If Solo had told me he was done fighting, I would have let him go, that was a promise I made to him long ago.  And a responsibility of care that I have carried out for other beloved friends when it was time.  But he didn't.  And he has always been there for me, even through the darkest time of my life that defied expression.  He quite literally saved my life.

So as long as there is breath in me, I will be there for him.  And I will do everything I can to return the favour.  

September 14, 2016

Solo Struggles: The Tendons That Bow

Yes, you read that correctly.   No, the plural is not just a literary reference.

I haven't been able to write about it because in all honesty,  I haven't been able to think about it.  But as Solo & I try to take care of each other, he reminds me that we don't have to be alone.  So I wanted to try & share for the many of you who have been part of our journey.

On August 5th (it still feels like yesterday), I walked out to replenish fly spray layers during my lunch break.  It was a horrifically muggy Friday that was about to worsen by orders of magnitude.  My eyes snapped to Solo's forelegs as  he was standing slightly out in front, unusual for him.  And a pit opened in my stomach when I saw his right front pastern was swollen & there, in mid-cannon, was the smallest bulge of a textbook bow.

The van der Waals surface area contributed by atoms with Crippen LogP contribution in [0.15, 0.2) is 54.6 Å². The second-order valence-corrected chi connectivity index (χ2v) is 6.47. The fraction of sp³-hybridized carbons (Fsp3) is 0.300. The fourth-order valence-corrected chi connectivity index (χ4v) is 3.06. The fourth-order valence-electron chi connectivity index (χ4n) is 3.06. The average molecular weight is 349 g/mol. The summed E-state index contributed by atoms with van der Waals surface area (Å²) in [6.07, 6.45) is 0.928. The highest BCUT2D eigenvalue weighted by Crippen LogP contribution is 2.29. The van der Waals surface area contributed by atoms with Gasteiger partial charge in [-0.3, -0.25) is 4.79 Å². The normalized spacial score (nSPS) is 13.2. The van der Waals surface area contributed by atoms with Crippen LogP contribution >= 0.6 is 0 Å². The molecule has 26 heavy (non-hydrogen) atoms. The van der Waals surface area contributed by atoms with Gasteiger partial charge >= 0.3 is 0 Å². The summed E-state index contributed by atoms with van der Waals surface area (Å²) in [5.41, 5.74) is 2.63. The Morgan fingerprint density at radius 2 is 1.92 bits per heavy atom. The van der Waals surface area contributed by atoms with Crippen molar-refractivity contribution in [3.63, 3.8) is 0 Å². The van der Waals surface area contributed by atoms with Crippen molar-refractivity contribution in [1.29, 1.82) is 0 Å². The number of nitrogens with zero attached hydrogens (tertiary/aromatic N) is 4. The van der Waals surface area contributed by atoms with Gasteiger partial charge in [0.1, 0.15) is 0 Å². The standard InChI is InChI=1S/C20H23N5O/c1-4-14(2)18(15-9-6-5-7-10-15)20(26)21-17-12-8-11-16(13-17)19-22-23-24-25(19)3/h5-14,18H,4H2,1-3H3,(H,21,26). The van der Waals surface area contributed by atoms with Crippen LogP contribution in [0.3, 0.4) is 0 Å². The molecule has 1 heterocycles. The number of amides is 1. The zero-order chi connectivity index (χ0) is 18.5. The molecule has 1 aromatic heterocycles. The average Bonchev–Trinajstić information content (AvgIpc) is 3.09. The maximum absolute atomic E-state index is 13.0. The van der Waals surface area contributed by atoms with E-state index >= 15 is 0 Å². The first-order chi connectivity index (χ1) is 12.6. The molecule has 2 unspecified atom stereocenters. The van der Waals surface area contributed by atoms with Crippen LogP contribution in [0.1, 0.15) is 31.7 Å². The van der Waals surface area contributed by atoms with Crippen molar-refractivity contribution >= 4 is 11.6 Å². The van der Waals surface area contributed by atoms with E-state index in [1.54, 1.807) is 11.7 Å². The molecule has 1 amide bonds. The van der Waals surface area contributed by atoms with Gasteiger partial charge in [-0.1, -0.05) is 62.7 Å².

This one's sore, mom... (post-first-aid, obviously)
Knowing he was fine at breakfast, it had to be fresh, but it was also the same leg he previously had a low bow on a year ago.  I scrambled ice, hose, standing wraps still scattered from Hell Storm 2016 & got vet on phone.

Day 2, post-hose tendon bow
Long story & 3 emergency calls later, Dr. Bob confirmed my observations when he came out for fall shots 4 days later.  Three months confinement to small pen, six weeks with wraps.  Not the suspensory, which was good, but another insult to the compromised deep digital flexor tendon (DDFT) in that leg.

Except a week later, the amazing Erica was visiting to help with care & repairs, when we discovered during a wrap change that the left front had succumbed to a matching support bow.  I am so grateful that she was here for support, as that crushing discovery alone would have been that much worse.